AnonHugePages: 509952 kB
HugePages_Total: 1024
HugePages_Free: 1024
HugePages_Rsvd: 0
HugePages_Surp: 0
Hugepagesize: 2048 kB

Once the hugepages have been enabled they need to be made available to DPDK by mounting that memory. That can be done via:

$ mkdir /mnt/huge
$ mount -t hugetlbfs nodev /mnt/huge

In order to have the mount point persist across reboots it is required to edit the /etc/fstab and add:

nodev /mnt/huge hugetlbfs defaults 0 0

Installation & Setup

The latest and greatest openSUSE release (Leap 15) comes with DPDK 17.11.2 (http://www.dpdk.org). On the other hand, Tumbleweed (the SUSE rolling release) is offering DPDK 18.02.2.
On both distributions, to have the DPDK libraries and tools installed, you can simply type:

$ zypper install dpdk dpdk-tools

Once the installation completes, the binary dpdk-devbind (part of dpdk-tools) can be used to query the status of network interfaces and bind / unbind them to DPDK.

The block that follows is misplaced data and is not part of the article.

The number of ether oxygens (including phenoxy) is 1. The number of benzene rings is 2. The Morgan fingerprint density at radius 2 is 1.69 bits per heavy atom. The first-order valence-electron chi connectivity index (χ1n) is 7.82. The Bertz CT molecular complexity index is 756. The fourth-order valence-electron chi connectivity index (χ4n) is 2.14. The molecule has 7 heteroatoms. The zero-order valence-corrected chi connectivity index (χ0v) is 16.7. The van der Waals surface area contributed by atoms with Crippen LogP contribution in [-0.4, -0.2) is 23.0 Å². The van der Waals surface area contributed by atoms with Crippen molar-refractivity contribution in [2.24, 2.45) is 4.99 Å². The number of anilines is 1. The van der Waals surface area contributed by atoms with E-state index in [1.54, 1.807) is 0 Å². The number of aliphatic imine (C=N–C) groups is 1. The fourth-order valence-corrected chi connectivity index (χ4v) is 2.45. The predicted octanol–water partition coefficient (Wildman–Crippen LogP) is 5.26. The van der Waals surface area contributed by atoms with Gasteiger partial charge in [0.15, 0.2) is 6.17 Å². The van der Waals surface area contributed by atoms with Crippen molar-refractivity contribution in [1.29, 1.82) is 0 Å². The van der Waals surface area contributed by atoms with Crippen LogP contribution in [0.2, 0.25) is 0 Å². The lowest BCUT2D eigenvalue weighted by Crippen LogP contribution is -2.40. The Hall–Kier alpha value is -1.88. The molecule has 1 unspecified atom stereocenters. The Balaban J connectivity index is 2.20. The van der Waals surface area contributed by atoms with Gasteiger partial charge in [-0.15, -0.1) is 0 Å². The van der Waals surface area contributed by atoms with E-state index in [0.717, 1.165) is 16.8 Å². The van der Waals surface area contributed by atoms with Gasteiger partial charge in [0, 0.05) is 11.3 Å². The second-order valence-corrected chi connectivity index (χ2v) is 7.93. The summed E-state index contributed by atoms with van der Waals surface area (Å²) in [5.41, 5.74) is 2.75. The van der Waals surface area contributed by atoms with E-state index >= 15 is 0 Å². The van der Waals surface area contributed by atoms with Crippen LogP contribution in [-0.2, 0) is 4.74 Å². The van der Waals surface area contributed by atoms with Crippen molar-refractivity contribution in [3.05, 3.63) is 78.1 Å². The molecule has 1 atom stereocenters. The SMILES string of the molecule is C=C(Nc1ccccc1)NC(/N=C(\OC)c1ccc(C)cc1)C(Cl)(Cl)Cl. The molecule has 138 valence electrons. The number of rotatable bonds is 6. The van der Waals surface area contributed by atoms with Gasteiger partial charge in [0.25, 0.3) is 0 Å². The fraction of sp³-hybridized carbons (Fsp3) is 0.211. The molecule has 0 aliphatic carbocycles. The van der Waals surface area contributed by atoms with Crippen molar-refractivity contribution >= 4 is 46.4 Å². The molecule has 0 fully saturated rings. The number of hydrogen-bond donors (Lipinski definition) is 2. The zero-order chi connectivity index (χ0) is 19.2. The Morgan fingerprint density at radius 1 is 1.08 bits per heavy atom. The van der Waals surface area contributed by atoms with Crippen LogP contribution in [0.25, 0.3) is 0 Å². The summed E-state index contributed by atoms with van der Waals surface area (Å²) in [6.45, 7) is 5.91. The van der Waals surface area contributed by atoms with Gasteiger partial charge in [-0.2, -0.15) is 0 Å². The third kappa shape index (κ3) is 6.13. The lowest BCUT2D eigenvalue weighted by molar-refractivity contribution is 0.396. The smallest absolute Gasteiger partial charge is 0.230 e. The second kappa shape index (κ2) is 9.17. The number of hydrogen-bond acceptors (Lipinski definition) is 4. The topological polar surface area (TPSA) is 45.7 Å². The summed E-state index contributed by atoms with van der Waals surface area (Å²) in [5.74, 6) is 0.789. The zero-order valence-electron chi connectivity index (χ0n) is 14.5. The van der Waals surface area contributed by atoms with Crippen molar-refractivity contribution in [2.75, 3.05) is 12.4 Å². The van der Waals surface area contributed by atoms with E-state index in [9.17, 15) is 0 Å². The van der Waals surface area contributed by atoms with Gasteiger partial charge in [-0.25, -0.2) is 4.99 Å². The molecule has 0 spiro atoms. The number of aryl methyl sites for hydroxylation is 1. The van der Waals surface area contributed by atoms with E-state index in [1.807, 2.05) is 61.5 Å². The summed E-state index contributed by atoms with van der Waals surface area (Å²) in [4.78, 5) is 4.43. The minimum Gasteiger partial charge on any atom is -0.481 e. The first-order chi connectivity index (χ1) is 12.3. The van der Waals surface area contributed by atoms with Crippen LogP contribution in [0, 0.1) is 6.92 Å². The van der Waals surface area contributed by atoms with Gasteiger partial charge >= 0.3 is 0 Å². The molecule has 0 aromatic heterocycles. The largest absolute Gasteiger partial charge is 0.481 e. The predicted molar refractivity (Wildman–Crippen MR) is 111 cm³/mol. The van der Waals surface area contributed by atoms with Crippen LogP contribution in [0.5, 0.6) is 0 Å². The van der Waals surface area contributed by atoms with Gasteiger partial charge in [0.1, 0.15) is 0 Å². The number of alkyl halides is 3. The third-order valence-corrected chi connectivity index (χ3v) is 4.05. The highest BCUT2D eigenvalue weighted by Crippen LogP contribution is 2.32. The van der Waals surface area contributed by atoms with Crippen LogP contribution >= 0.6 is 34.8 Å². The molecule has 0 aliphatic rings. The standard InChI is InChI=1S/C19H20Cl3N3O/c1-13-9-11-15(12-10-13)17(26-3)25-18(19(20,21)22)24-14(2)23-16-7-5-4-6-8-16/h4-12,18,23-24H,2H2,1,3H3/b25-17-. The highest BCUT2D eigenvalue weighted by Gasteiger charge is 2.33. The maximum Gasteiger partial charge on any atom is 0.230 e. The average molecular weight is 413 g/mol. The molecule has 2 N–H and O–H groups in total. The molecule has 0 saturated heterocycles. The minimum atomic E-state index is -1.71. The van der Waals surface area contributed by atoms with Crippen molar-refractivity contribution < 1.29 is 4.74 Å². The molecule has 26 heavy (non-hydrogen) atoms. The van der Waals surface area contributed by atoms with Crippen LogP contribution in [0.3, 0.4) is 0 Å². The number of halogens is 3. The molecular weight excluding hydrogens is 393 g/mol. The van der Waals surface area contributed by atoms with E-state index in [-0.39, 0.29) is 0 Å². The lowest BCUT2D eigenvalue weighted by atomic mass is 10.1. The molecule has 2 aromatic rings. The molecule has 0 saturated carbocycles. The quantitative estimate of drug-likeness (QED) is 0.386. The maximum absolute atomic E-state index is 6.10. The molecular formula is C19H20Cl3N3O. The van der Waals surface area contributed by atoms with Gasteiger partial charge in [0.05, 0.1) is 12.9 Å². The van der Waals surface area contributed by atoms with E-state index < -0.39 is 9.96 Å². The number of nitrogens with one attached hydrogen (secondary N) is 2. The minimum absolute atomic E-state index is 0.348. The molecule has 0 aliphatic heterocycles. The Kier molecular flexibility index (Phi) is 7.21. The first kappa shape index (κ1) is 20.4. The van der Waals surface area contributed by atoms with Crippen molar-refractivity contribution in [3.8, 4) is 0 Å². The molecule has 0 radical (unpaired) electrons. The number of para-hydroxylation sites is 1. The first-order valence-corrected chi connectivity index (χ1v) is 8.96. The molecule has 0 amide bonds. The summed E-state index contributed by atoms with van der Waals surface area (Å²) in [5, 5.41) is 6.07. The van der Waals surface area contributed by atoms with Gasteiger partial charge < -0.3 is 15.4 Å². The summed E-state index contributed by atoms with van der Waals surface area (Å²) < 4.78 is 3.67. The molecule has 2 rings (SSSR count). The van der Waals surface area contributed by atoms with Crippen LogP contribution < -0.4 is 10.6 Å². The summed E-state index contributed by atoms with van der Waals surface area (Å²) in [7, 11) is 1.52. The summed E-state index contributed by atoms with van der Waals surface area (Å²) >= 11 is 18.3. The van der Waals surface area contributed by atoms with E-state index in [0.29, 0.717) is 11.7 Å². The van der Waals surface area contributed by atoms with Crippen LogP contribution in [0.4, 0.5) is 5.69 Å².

Different PMDs (Poll Mode Drivers) may require different kernel drivers in order to work properly. Depending on the PMD being used, a corresponding kernel driver should be loaded and binded to the network ports. Details of the different kernel drivers can be found at https://doc.dpdk.org/guides/linux_gsg/linux_drivers.html

For this post we will use the kernel driver vfio-pci which is fine in most circumstances:

$ modprobe vfio-pci

Now, as mentioned earlier we can use the dpdk-devbind binary to query and modify network interface(s) assignment:

$ dpdk-devbind.py --status
Network devices using DPDK-compatible driver
 ============================================
 0000:82:00.0 '82599EB 10-GbE NIC' drv=vfio-pci unused=ixgbe
 0000:82:00.1 '82599EB 10-GbE NIC' drv=vfio-pci unused=ixgbe

Network devices using kernel driver
 ===================================
 0000:04:00.0 'I350 1-GbE NIC' if=em0 drv=igb unused=vfio-pci *Active*
 0000:04:00.1 'I350 1-GbE NIC' if=eth1 drv=igb unused=vfio-pci
 0000:04:00.2 'I350 1-GbE NIC' if=eth2 drv=igb unused=vfio-pci
 0000:04:00.3 'I350 1-GbE NIC' if=eth3 drv=igb unused=vfio-pci

Other network devices
 =====================
 <none>

From the above output we can understand that 2 ports are managed by vfio-pci and can be used by DPDK.